Have you ever had someone ask you that question? Often the question is asked right after you’ve tried to do something that is reserved for others, perhaps for dignitaries or famous people. Or, maybe you’ve tried to cut into a line, like the football player in the pizza commercial. You’ve tried to claim a privilege that you are not due. Who do you think you are?
In today’s post to his blog Jack’s Winning Words, Pastor Freed used this quote – “The difference between you and God is that God doesn’t believe he’s you.” (Anne Lamott)
It’s not so much that we actually believe that we are God as it is that we tend to try to control things in our lives as if we were God. We try to bend things to our will. As Jack put it in his post, we tend to pervert the Lord’s prayer to read “My will be done.” Who do you think you are?
When God gave humankind free will, it also gave birth to man’s ego and that ego grew to believe that men could control their own destinies. One perversion of thinking that comes out of this ego-driven way of thinking is the confusion over what things are privileges and what things are rights. Men who develop God complexes often believe that everything they are doing is their right. It is that ability to forget who we are and assume privileges as rights that allowed the settlers of America to displace the Native Americans that they found here. The settlers and those who followed claimed that it was their “manifest destiny” to take the land. The Native Americans were asking all along- Who do you think you are?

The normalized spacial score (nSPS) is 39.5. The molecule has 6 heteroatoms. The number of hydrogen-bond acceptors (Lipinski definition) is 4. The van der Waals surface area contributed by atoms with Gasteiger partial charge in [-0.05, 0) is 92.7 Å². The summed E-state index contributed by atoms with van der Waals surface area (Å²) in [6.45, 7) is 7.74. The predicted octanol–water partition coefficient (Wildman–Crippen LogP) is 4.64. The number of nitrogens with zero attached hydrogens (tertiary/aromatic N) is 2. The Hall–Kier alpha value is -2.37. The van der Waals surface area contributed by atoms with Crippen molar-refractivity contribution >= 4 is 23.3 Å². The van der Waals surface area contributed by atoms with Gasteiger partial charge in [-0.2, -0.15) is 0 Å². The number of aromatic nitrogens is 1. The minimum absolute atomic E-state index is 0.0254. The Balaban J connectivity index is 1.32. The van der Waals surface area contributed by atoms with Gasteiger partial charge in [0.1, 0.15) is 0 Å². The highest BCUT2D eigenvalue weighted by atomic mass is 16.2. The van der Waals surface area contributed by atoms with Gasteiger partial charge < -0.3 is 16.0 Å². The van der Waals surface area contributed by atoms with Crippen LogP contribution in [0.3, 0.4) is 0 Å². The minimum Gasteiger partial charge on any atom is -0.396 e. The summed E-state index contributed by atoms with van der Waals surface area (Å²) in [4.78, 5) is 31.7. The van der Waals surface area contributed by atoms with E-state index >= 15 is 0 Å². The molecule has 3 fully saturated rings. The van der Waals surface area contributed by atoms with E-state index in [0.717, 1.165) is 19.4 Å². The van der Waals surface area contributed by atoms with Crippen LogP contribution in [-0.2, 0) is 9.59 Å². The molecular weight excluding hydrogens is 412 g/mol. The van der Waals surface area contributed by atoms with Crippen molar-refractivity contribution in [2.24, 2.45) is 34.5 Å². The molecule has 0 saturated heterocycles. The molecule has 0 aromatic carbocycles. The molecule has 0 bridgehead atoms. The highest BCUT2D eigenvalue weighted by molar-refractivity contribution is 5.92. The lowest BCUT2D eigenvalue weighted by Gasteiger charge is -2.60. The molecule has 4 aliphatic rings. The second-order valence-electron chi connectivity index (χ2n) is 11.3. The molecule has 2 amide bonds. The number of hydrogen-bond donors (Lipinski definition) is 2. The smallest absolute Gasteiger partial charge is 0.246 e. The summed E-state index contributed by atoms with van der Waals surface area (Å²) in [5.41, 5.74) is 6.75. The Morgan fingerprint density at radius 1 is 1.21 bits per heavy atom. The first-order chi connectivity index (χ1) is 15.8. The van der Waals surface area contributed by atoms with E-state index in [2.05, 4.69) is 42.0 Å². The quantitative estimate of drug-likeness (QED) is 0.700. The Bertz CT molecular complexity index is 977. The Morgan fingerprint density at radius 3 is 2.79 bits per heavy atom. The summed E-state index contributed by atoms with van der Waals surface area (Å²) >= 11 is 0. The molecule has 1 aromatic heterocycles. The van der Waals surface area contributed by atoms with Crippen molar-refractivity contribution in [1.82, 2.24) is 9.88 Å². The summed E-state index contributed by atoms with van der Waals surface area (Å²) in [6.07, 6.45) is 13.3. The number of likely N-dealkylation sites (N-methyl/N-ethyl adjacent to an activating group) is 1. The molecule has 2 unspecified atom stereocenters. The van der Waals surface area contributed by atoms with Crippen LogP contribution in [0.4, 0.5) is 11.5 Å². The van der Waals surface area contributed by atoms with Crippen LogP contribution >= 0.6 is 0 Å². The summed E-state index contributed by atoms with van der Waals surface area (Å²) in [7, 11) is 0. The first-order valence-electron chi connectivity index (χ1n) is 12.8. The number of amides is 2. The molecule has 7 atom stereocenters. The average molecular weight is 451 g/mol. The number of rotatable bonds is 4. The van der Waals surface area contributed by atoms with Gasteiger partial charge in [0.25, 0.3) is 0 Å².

The same God-like ego allowed the introduction of slavery into America. After all, the slave owners told themselves, these slaves were not men and women like us. There was certainly a lot of precedence in the Bible for slavery and, after all, they were God’s good Christians, so it was OK. The slaves had a different view of things and asked, Who do you think you are?
In today’s world, we have many people in business and government who assume the mantle for God to tell us what is good for us. They see nothing wrong with raising the price of a drug by 1,000% or evicting homeless people from the hovels in which they found shelter. They pass laws that they say will prevent us from harming ourselves or push products upon us for conditions that we did not know we had. They see nothing wrong with depleting our natural resources and polluting our environment. They get indignant when we ask, Who do you think you are?
Yet, that is the question that we need to continue to ask- of them and of ourselves. It starts with getting your own head straight about who you are and how you relate to God. Once you figure out the part about “Thy will be done”; then you can ask the real questions, “How can I help? What is my role?” First, you must correctly answer the question, “Who do you think you are?” Then you are ready to say to God, “Here I am, send me.”
So, think about it, before you set out on another day, Who do you think you are?